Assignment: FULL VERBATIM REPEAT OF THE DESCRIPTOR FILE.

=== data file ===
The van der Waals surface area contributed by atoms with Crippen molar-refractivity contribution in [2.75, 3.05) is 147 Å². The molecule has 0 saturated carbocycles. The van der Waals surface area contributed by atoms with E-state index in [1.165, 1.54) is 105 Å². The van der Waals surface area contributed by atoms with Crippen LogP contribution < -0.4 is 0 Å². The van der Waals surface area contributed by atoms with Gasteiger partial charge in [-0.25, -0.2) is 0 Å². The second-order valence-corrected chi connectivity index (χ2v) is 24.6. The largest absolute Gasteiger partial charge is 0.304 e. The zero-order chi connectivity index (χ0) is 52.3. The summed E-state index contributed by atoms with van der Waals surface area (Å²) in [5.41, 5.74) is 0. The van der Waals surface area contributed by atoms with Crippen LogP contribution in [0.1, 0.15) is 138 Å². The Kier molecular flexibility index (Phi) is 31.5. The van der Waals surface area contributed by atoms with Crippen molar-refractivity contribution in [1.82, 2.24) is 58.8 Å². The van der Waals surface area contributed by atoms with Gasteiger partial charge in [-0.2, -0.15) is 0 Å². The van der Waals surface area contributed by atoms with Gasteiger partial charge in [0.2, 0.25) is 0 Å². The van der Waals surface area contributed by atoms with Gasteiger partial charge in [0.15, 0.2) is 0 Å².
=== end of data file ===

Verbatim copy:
The van der Waals surface area contributed by atoms with Crippen molar-refractivity contribution in [2.75, 3.05) is 147 Å². The molecule has 0 saturated carbocycles. The van der Waals surface area contributed by atoms with E-state index in [1.165, 1.54) is 105 Å². The van der Waals surface area contributed by atoms with Crippen LogP contribution < -0.4 is 0 Å². The van der Waals surface area contributed by atoms with Gasteiger partial charge in [-0.25, -0.2) is 0 Å². The second-order valence-corrected chi connectivity index (χ2v) is 24.6. The largest absolute Gasteiger partial charge is 0.304 e. The zero-order chi connectivity index (χ0) is 52.3. The summed E-state index contributed by atoms with van der Waals surface area (Å²) in [5.41, 5.74) is 0. The van der Waals surface area contributed by atoms with Crippen LogP contribution in [0.1, 0.15) is 138 Å². The Kier molecular flexibility index (Phi) is 31.5. The van der Waals surface area contributed by atoms with Crippen molar-refractivity contribution in [1.82, 2.24) is 58.8 Å². The van der Waals surface area contributed by atoms with Gasteiger partial charge in [-0.2, -0.15) is 0 Å². The van der Waals surface area contributed by atoms with Gasteiger partial charge in [0.2, 0.25) is 0 Å². The van der Waals surface area contributed by atoms with Gasteiger partial charge in [0.15, 0.2) is 0 Å².